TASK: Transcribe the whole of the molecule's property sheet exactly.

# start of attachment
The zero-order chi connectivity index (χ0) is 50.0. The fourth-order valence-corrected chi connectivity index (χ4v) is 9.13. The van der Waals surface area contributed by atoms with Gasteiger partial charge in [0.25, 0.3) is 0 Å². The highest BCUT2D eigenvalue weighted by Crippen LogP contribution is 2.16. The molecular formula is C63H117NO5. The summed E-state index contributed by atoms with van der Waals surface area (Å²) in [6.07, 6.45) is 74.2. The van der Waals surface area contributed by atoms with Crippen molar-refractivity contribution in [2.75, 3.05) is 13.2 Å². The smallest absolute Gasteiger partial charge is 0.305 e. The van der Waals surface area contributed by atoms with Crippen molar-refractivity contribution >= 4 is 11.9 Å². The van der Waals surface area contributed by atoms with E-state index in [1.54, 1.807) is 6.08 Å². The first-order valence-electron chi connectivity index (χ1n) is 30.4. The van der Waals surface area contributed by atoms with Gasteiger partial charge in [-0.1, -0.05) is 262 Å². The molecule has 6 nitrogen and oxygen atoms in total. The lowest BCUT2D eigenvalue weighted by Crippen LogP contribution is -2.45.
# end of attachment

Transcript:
The zero-order chi connectivity index (χ0) is 50.0. The fourth-order valence-corrected chi connectivity index (χ4v) is 9.13. The van der Waals surface area contributed by atoms with Gasteiger partial charge in [0.25, 0.3) is 0 Å². The highest BCUT2D eigenvalue weighted by Crippen LogP contribution is 2.16. The molecular formula is C63H117NO5. The summed E-state index contributed by atoms with van der Waals surface area (Å²) in [6.07, 6.45) is 74.2. The van der Waals surface area contributed by atoms with Crippen molar-refractivity contribution in [2.75, 3.05) is 13.2 Å². The smallest absolute Gasteiger partial charge is 0.305 e. The van der Waals surface area contributed by atoms with Crippen molar-refractivity contribution >= 4 is 11.9 Å². The van der Waals surface area contributed by atoms with E-state index in [1.54, 1.807) is 6.08 Å². The first-order valence-electron chi connectivity index (χ1n) is 30.4. The van der Waals surface area contributed by atoms with Gasteiger partial charge in [-0.1, -0.05) is 262 Å². The molecule has 6 nitrogen and oxygen atoms in total. The lowest BCUT2D eigenvalue weighted by Crippen LogP contribution is -2.45.